Describing his own relationship with the process of creating fiction in frank, succinct fashion and with open candor, King basically just tells it as he’s always viewed it, citing that writing is his “drug” and the reason he often spends weeks engrossed in nothing else but polishing his latest thriller. He also elaborates on some of the finer points of style and composition; things like creating characters, fashioning dialogue and manifesting original, provocative stories are thoroughly explained. Additionally highlighted are some of his own personal and surprisingly simple fundamentals to being a writer: writing well requires that you read a lot, “slay your darlings”, and that Strunk & White’s Elements of Style is still one of the most relevant guides to writing. (B KING)

Monday, December 28, 2009

Detour / by James Siegel

Paul and Joanna Breibard are childless Manhattan professionals who have traveled to Colombia to adopt what they hope to be their first child. But no sooner do they meet the newest addition to their family than they're kidnapped by left-wing militia who blackmail the couple, getting them to cooperate in a risky drug smuggling operation in exchange for their safety and the safety of their daughter. The plan involves Paul himself smuggling the drugs into the US alone. After being forced to swallow 36 condoms stuffed with cocaine, he's told he has 48 hours to deliver the contraband to a to-be-specified location in New Jersey. His failure to complete the transaction will mean death for both his wife and the baby.

After making it safely through customs and into America, Paul finds that his contact's residence has been destroyed, suspiciously having burnt to the ground overnight. Desperate, he contacts his faithful lawyer Miles Goldstein who links Paul up with Moshe Skolnick, a Russian mobster and character nearly as grisly as Paul's kidnappers. James Siegel has been compared to Dean Koontz and Harlan Coben as an author who writes action-packed thrill rides. His 2005 novel Detour was well-received by both fans and critics. Like Koontz, Siegel keeps the action suspenseful, writing in short paragraphs and swift, abrupt chapters usually ending in one cliffhanger or another. Readers who like these kinds of thrill rides will enjoy the near-warp speed pace of the novel, but those who like a little more substance to a character may not be so intrigued. The book does feature some creative sequences and is fairly unpredictable throughout. (FIC SIEGEL)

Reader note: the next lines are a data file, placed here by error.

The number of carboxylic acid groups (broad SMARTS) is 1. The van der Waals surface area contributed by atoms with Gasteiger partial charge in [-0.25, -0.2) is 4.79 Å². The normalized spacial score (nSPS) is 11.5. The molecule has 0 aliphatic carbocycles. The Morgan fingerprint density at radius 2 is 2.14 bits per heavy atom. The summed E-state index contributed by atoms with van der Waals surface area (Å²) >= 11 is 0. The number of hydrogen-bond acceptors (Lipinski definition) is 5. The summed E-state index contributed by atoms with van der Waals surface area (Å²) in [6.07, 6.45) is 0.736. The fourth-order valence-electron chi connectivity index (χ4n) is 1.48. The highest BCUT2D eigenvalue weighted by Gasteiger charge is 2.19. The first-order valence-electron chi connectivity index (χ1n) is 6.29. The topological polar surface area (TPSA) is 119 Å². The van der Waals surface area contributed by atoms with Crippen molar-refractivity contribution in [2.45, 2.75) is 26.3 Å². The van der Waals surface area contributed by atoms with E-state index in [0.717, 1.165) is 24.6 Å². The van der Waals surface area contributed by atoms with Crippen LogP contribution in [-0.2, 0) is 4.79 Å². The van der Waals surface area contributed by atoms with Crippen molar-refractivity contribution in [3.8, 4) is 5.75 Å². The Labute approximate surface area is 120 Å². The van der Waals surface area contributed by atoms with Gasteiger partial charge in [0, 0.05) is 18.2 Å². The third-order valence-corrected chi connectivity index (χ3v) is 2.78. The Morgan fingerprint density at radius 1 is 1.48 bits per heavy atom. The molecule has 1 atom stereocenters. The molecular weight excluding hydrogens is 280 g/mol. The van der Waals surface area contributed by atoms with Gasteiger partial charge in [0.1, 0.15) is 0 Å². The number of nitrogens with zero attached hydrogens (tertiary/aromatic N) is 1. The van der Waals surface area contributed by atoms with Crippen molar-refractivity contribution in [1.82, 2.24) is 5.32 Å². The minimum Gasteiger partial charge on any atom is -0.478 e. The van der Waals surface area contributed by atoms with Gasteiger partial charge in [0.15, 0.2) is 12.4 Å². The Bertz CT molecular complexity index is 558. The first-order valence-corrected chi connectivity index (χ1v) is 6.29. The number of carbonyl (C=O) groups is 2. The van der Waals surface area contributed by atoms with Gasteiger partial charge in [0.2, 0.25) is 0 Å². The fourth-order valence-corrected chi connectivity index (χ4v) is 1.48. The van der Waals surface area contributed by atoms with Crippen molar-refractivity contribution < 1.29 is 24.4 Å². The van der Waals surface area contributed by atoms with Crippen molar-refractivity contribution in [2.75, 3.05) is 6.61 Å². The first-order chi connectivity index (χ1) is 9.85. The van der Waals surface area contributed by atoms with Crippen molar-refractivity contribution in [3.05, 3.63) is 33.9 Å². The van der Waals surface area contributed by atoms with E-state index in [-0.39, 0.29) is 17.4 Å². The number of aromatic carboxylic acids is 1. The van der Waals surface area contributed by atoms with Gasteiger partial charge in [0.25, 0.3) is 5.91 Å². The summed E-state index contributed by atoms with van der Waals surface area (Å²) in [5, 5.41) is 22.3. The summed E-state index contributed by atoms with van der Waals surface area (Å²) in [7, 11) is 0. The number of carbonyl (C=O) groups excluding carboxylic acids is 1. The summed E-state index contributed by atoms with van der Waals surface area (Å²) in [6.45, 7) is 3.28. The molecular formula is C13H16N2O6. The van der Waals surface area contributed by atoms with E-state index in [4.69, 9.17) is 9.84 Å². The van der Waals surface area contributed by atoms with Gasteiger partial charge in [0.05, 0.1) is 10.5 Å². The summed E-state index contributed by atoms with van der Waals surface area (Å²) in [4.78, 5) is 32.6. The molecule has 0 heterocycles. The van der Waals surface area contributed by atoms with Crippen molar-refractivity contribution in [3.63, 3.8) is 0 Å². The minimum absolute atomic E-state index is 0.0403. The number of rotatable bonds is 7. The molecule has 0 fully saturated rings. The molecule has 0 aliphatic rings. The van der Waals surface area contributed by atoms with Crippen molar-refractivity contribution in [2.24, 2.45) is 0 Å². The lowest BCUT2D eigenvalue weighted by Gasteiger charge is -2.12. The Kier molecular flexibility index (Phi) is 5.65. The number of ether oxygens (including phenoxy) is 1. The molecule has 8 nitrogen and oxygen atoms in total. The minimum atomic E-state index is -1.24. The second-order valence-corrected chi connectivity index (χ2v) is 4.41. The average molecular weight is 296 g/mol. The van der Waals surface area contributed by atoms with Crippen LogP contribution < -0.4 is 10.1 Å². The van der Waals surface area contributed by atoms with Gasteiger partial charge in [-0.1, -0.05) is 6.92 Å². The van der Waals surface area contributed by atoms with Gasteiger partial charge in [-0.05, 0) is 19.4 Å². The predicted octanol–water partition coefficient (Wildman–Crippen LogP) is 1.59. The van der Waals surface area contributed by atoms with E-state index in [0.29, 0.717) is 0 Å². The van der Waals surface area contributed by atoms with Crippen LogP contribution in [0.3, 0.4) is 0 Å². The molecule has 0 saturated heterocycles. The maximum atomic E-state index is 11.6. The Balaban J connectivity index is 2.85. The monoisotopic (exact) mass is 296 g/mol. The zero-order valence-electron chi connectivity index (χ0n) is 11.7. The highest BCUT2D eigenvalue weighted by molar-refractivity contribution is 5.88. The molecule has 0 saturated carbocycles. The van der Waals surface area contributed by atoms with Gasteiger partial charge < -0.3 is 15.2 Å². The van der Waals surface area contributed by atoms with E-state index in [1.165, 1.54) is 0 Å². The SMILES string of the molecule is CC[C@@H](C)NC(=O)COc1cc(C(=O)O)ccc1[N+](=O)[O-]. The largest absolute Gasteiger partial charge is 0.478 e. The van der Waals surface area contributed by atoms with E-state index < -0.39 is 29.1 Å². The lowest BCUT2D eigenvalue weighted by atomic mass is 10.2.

Wednesday, December 23, 2009

Beautiful Lies / by Lisa Unger

Connecticut native Lisa Unger has lived in the Netherlands, England and New Jersey and had a high-profile career in publicity prior to becoming a full-time author. Her 2007 crime novel Beautiful Lies was selected as an International Book of the Month and was a finalist for "Best Novel" among the International Thriller Writers Organization.

New York City freelance writer Ridley Jones becomes famous one day after rescuing a toddler who suddenly wanders out into a busy intersection. The publicity from her daring act has some quirky after-effects though as, soon afterwards, she receives an old photo of a man, an oddly familiar-looking woman and a young girl. Accompanying the photo is a note with the words "Are you my daughter?". Understandably puzzled, Ridley speaks to her parents who eagerly affirm she is in fact their rightful daughter by birth. Still uncertain and needing confirmation, Ridley, along with her new boyfriend Jake tries to track down the source of the strange letter, uncovering some remarkable details and shocking secrets in the process.

Between Ridley and Jake, things swiftly and compellingly escalate as aspects of Ridley's life become a swirl of treachery, betrayal and lies. Her family (parents in particular) are definitely hiding something; her path to the truth seems to become more obstructed at every turn. Finally it's her somewhat estranged Uncle Max, a real estate mogul turned philanthropist, who turns out to have be the most useful tool in Ridley's now near-desparate search. Ultimately Ridley unveils the truth about her mysterious past, her oddly-situated origins and a world she never new existed. Unger has a knack creating suspense-driven drama intermingled with well-fleshed out characters and intriguing romantic subplots. Readers will also enjoy how she describes the Big Apple, both its dark and shady side as well as its unmistakeable glamour and glitz.